Extractables Analysis With No Substitutions

by Patricia Stancati, Sartorius     
November 2003


It would be difficult to validate the manufacturing process of a pharmaceutical formulation without using the actual formulation itself. However, the use of a substitute solution, when performing filter extractables analysis has been suggested as a "workaround" when interfering substances are present in the formulation. Because of the need to justify the use of substitute solution, the availability of the effective sample preparation techniques, and the inherent uncertainty of the results when not using the exact pharmaceutical formulation, the value of using a substitute solution is questionable.


Pharmaceutical formulations, such as those used to make solid drugs, and injectable and infusion solutions must conform to defined quality standards. A series of validation activities are preformed by the pharmaceutical industry to establish the conformance, and to satisfy the requirements of the FDA. The FDA requires that the purity of a pharmaceutical be closely monitored, and that activities, which may compromise this purity, be thoroughly investigated.

Throughout the manufacturing process, a pharmaceutical formulation is exposed to certain conditions that may compromise purity. One such condition is filtration, which under ideal circumstances removes unwanted particles or bacteria from the formulation while allowing the actual pharmaceutical formulation to remain unadulterated. It is possible, however, that chemical interactions between the formulation and the filter may introduce new impurities while removing others. This possibility becomes more critical in the final steps of downstream processing, where impurities may have a greater effect on the product's safety, purity and efficacy.

It is important, therefore, to conduct filter extractables analysis to determine the presence of contaminating substances. If present, further analysis may be required to demonstrate maintained formulation safety in the presence of filter extractables.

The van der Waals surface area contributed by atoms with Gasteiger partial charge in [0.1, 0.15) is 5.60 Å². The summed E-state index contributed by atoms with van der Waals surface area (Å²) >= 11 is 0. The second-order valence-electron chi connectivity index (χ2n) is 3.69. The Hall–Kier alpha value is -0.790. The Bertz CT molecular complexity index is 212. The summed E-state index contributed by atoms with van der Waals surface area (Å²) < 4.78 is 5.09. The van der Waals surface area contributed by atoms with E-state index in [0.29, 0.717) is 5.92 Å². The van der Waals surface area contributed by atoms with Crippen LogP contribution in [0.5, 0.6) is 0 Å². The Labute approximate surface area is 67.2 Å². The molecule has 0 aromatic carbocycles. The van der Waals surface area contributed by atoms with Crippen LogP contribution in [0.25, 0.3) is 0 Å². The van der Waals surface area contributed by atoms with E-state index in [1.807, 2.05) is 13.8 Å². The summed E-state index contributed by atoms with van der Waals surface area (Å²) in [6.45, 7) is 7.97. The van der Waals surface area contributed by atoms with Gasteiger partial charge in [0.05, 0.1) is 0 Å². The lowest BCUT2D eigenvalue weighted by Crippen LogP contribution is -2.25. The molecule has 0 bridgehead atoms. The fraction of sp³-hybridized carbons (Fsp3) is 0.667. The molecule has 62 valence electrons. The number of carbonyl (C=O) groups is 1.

Filter manufacturers perform extractables tests on filters using standard "model" solutions such as water or ethanol. The information from these studies assists in identifying potential filter extractables, but does not fully mimic the actual pharmaceutical formulations filtered by their customers.

When pharmaceutical manufacturers perform validations, the FDA prefers process conditions that are representative of the routine production. To ensure that all possible situations are accounted for, the test conditions are usually the "worst" or the most challenged conditions seen during a production run. Such conditions might include elevated temperatures, extended filtration runs, and extremes of pH and chemical concentrations. All of these conditions might maximize the level of filter extractables introduced into a formulation.


If a typical filtration process is performed at room temperature (18- 25°C) for 30 minutes, a suitable extractables test condition may be 30°C for 1 hour. If the product formulation varies from pH 5.0 to 8.0, it may be appropriate to perform extractables analysis with the formulation at both pH extremes. The chemical interaction (pH) of the formulation with the filter is as likely as the physical interaction (length of exposure) to release filter extractables.


Accepted by FDA?

Complete Interaction Profile?

"Worst-Case" Test Condition?

Actual Pharmaceutical Formulation




Substitute Solution